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How to work with Ionic Bonding: Part 2

In science lessons you will learn that metals and non-metals form salts through ionic bonding. We all use salt in cooking, to flavour our food. Why not read some fun facts about preparing and cooking food before learning all about the chemistry of salt!

Archaeologists have evidence that cooking dates back 1 million years, but it is believed it could have started 2 million years ago! It is only humans who use fire or heat to cook food. However, we are not the only animals to prepare food! The sous chefs of the bird world would be shrikes, otherwise known as the butcher bird. They will place poisonous grasshoppers on thorns, and leave them until all the toxins have broken down. Or how about Capuchin monkeys – they leave palm nuts in the sun to dry, making it easier for them to crack the shells!

We all associate chefs with the chef’s hat! But have you any idea where it came from? There are many different suggestions.  Some believe hats were worn by chefs as early as the 7th Century – signifying status. Legend says that chefs were given crown-like hats to make them feel special, and prevent them form poisoning kings who were mistreating them! At the time, chefs were considered learned men, as they could read( in order to learn new recipes), when many could not. This led to persecution, and chefs took refuge in church, wearing monks’ outfits – including caps. Some say these caps evolved into the chef’s hat.

Another tale indicates that King Henry VIII actually beheaded a chef after finding a hair in his dinner. His replacement chef, very wisely, was instructed to wear a hat while cooking! Apparently the hat is white, because it was believed to be the most hygienic colour.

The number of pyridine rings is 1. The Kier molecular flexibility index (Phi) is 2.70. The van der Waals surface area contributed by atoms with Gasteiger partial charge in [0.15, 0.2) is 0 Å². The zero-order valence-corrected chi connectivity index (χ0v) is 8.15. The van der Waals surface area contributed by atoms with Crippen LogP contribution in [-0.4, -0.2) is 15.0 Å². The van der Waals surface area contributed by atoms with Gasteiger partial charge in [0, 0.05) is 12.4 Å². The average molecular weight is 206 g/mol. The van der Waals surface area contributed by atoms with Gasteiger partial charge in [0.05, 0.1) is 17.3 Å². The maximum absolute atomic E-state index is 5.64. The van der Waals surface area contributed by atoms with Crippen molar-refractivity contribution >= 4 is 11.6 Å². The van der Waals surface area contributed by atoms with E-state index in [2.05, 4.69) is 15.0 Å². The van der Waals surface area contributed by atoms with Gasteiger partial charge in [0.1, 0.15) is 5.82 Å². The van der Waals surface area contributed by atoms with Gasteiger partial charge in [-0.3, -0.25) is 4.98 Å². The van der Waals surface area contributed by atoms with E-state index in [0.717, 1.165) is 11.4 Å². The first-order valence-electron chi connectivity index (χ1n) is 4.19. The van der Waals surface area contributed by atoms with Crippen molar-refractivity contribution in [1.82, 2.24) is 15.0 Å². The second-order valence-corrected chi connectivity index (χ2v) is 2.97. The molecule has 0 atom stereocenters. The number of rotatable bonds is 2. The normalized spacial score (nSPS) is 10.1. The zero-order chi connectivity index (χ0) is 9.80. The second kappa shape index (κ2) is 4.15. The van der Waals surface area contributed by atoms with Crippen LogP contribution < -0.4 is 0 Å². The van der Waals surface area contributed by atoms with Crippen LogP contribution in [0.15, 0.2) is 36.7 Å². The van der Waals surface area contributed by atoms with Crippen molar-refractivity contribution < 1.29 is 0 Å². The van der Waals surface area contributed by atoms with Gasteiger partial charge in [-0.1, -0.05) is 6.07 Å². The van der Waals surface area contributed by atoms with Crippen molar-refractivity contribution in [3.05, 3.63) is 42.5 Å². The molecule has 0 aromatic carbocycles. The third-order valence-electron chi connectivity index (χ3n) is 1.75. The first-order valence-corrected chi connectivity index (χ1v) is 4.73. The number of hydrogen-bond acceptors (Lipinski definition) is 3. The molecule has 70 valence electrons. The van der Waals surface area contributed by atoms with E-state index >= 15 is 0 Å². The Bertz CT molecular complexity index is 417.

Traditionally, the  height of the hat, and how many pleats the hat has are significant. The height indicates how important the  chef is. The taller it is – the more important the chef is. The pleats  represent how many recipes a chef has mastered. Years ago, a chef had 100 pleats to show he knew 100 ways to cook eggs.

GCSE scientists – you need to be able to explain which salts are made when metal and non metal ions form salts through ionic bonding. You also need to be able to describe the structure and properties of these ionic compounds. In addition you must explain why they have these properties. If you need some help, check out our new “How to work with Ionic Bonding: Part 2” guide. It covers these areas, and includes  questions for you to try, along with answers to check your understanding.

Click on the picture below to see the guide.

Come back and check our blog page for more resources to help you improve your understanding of different topics in various subjects. New Maths and Science guides will be coming soon.

If you found this useful and think you would benefit from some additional help, please contact us.



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